“Every time we step through its doors we enter into a battle with our enemy, the supermarket corporation, whose motives are totally opposed to our own. While we hope to do our shopping quickly and efficiently, buying just [what is on our list], the supermarket owners would prefer we spend hours strolling slowly through the aisles  and reaching for new products left and right, products that we neither need nor want” (emphasis added).

The above is a quote from an interview of the authors of the German bestseller How We Eat with Our Eyes and Think with Our Stomach, recently published in English.

To be fair, the book appears to promote healthy, mindful eating and gives tips how to shop for food more rationally, as opposed to on impulse. As far as I can tell, the authors are not advocating more government regulation of supermarkets or of people’s diets.

However, their interview comments reflect the common view of corporations as evil manipulators that are trying to harm their customers—in this case, ruin their health—in the pursuit of profits. That view is not founded in reality and therefore cannot be left unchallenged.

The idea that corporations are trying to dupe their customers into buying things they don’t need or want, or to ruin their health, in  pursuit of profits, defies all facts and logic. It is true that companies are pursuing their (their owners’) self-interest by producing and trading goods and services to create wealth. But it is not true that their self-interest can be achieved by harming others, least of all their customers.

For corporations to be able to create wealth for their owners, they must first create value for their customers. Business cannot be a zero-sum game where corporations’ owners reap profits while everyone else loses. A corporation that does not offer value to its customers and trade by mutual consent with everybody (customers, employees, and suppliers), cannot continue to exist.

Corporations that try to manipulate customers to buy products they “don’t need or want” will lose customers. Such corporations cannot continue to exist, as customers will switch to competitors that offer them what they need and want.

It is true that supermarkets offer an enormous array of products and use marketing and sales techniques to draw shoppers’ attention to new items—or temptations, as the German authors call them—that food manufacturers develop continually. However, to claim that supermarkets are our “enemy” because they sell, not only vegetables, milk and (whole grain) bread, but also cookies, ice cream and potato chips, would be laughable if it wasn’t so far from the truth.

Supermarkets, as all businesses, are our friends, not our enemies. They make our lives better: they provide and trade with us the material values on which our lives and well-being depend—based on what we want and choose.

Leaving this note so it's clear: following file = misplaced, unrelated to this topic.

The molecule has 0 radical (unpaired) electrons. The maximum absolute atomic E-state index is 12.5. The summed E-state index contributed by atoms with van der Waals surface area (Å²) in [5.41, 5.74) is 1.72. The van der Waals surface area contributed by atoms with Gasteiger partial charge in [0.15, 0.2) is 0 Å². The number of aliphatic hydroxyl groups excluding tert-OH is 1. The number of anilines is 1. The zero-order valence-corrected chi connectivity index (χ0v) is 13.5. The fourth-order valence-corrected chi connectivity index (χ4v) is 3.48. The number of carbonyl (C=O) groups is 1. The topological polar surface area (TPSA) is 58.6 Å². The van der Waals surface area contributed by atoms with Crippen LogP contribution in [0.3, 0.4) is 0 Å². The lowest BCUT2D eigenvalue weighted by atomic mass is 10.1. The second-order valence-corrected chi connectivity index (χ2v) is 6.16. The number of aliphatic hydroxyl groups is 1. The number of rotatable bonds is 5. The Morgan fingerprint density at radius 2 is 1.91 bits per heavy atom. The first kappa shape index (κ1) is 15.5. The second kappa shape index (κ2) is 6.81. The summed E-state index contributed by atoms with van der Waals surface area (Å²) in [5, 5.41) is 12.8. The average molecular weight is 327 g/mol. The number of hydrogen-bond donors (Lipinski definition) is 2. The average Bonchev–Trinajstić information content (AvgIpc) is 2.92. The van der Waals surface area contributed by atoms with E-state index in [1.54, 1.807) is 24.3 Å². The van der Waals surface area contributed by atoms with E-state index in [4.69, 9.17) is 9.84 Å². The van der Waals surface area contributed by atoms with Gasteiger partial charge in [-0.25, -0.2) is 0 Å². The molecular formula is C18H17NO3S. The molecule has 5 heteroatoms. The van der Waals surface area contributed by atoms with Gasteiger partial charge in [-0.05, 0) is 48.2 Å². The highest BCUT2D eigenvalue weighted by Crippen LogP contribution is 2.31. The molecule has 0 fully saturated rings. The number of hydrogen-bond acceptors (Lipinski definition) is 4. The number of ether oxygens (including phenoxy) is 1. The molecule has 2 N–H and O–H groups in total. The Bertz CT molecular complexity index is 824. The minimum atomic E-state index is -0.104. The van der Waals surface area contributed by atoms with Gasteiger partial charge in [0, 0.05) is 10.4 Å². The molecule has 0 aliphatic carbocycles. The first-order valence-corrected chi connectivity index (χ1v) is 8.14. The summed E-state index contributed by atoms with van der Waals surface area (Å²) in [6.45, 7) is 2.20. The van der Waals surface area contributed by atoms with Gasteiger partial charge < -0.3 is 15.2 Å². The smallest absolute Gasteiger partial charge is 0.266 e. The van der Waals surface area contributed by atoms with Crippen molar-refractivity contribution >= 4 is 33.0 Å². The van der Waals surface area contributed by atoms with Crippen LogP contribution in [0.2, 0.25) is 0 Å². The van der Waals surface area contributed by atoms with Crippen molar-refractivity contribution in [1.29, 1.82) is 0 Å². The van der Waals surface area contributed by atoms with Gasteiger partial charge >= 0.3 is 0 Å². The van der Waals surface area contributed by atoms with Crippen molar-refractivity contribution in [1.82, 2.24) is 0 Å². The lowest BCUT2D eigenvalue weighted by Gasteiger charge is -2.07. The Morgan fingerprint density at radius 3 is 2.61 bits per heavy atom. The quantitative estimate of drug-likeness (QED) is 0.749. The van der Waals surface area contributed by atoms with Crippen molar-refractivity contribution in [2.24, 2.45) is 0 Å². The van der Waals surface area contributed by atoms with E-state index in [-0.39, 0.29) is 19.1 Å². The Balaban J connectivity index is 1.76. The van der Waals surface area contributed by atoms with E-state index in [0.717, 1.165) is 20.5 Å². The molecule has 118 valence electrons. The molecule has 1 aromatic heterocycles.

Besides offering a huge selection of foods and household goods, supermarkets make their products affordable to us due to the volume of goods they handle, thus enhancing our standard of living and allowing us to spend a larger portion of our income on other values.

Supermarkets offer also convenience, by making one-stop-shopping possible and thus saving us time. (And the convenience will increase further when most of us will order groceries online, which will then be delivered by autonomous vehicles, or by drones).

Supermarkets do not dictate what we buy; they provide what the market demands. Thus, the variety of products on offer. If a product does not sell, it will be quickly removed from the shelves. It is the market—us—that dictates what supermarkets sell.

If you are not convinced that supermarkets are our friends, think about the alternatives: spending the time to shop at number of specialty stores, from a bakery to a green grocers to a butcher shop, to buy all the food and household items you need. Or, you could be bartering with others: our bushels of apples for someone else’s eggs or vegetables.

Or you could ask Venezuelans whether they would prefer well-stocked supermarkets to empty shelves and the desperate shortages of food.

Supermarkets are our friends and provide us a tremendous value. We can opt to shop in them or not, and choose to buy what we want and need. The freedom and responsibility of choice is ours.

The following two tabs change content below.
Jaana Woiceshyn teaches business ethics and competitive strategy at the Haskayne School of Business, University of Calgary, Canada. She has lectured and conducted seminars on business ethics to undergraduate, MBA and Executive MBA students, and to various corporate audiences for over 20 years both in Canada and abroad. Before earning her Ph.D. from the Wharton School of Business, University of Pennsylvania, she helped turn around a small business in Finland and worked for a consulting firm in Canada. Jaana’s research on technological change and innovation, value creation by business, executive decision-making, and business ethics has been published in various academic and professional journals and books. “How to Be Profitable and Moral” is her first solo-authored book. Visit her website at profitableandmoral.com.

Pin It on Pinterest